MLB Embraces DSLRs for Largest World Series Film Production Ever

Game 6 of the World Series will be played tonight in Kansas City, and, while the San Francisco Giants seek to win their third World Series in five years, a small production team from MLB Productions will be busy using Canon DSLRs, a Canon C300EF camera, and two Arri Amira cameras to capture core footage for the official MLB World Series film.

“We’re shooting the most coverage in our history,” says Rob Haddad, coordinating producer, MLB Productions. “When MLB Productions took this in-house in 1998, we had two cameras. and now we have five cameras shooting. We added a third camera in 2010 and then a fourth and, this year, a fifth.”

The team is capturing footage that will quickly be turned around for a 60- to 80-minute film to be released 10 days after the World Series ends.

“We have to take into consideration that the storylines are constantly evolving,” says Haddad. “And we certainly give the winner of the World Series more airtime.”

The camera crew is deployed in different locations in each team’s home stadium. In Kansas City, a team comprising one camera operator and a producer is located in the first-base camera well, another in the third-base camera well, one in left centerfield, a fourth in centerfield, and a fifth is roaming. In San Francisco, the left-centerfield position is another roaming camera.

“In San Francisco, we shot more wide handheld shots to get crowd reactions,” Haddad notes.

The camera crew is complemented onsite by a team of three media managers, an archivist, and a chief media manager. For each game, that team delivers an average of 10 hours of footage to editors in New Jersey. Each game also has an individual editor, who cuts down a mix of the TV broadcast produced by Fox Sports with the MLB Productions content. There is also an editor creating the open and close and another one cutting down the earlier rounds of the playoffs.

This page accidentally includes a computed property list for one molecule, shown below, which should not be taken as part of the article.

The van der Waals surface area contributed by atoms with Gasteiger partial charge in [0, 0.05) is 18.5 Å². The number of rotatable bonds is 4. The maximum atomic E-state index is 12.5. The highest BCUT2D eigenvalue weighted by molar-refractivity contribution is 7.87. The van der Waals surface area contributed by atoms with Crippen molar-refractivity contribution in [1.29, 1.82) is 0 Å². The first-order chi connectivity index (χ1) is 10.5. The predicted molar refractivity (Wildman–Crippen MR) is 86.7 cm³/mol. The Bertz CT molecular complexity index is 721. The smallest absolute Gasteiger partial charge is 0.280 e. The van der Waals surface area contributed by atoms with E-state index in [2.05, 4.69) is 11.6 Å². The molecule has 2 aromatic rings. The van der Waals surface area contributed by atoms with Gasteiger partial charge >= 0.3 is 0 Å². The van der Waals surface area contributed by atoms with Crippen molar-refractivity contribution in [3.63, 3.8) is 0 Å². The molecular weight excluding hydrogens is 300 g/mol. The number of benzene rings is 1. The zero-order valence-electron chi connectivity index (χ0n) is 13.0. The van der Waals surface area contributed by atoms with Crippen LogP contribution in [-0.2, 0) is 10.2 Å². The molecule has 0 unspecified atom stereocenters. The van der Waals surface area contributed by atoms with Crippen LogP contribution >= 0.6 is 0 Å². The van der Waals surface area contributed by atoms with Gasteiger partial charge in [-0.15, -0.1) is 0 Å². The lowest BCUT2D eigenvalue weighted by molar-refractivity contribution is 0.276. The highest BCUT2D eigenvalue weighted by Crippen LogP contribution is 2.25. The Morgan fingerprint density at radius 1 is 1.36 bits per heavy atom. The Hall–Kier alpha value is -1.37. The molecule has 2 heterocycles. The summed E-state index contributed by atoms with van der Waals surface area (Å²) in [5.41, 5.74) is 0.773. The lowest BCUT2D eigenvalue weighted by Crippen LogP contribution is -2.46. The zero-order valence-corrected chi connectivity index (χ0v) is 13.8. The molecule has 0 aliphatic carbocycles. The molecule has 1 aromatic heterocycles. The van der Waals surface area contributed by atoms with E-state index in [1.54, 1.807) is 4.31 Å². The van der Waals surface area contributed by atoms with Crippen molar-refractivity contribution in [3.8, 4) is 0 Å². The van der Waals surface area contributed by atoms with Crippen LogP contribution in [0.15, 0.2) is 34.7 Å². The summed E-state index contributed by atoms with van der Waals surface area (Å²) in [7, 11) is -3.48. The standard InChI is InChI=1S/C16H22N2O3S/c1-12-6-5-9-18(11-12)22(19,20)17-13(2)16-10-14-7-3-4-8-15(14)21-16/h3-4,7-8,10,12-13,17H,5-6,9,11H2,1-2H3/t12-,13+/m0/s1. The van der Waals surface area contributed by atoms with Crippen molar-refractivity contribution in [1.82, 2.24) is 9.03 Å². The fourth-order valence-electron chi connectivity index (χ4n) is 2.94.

Haddad says the production team began using the Canon DSLRs in 2010 and fell in love with the look. This year, the lens lineup includes two Canon CN-E 30-300 zoom lenses, two Canon EF 200-400 f4 lenses, and a “rookie”: the Canon Cine-Servo 17-120mm lens.

“The 17-120 has exactly the kind of flexibility we need. During batting practice, we can shoot wide for conversations of guys talking and then push in to get a tight shot of their hands once they get into the batting cage,” he explains. “There is so much media on the field we have to be nimble.”

Haddad also speaks highly of the 200-400 lens that is coupled with a 1.4X extender.

“Some of the photographers roll their eyes when they see we aren’t using prime lenses. But, for as much as we vary the shooting, switching lenses all the time would be brutal,” he points out. “We even have a doubler on the 30-300 lens.

The Amira camera also proved to be a strong addition to the production because it is much less cumbersome than the Arri Alexa camera.

“We like the Amira’s dynamic range,” Haddad adds, “and it gives us the cinematic ENG style we were looking for.”

He and many others who are shooting video with a DSLR are reaping the benefits of an explosion that motivated camera manufacturers to ensure that video needs were front and center when developing DSLR camera bodies.

“I love that DSLRs are discrete, and we can roam around and shoot video and not have a large footprint,” he says. “And you set the white balance, and then the camera does a lot of the work for you. In a lot of ways, they match what you can do with a bigger and more expensive camera. This is really a renaissance period for cameras.”

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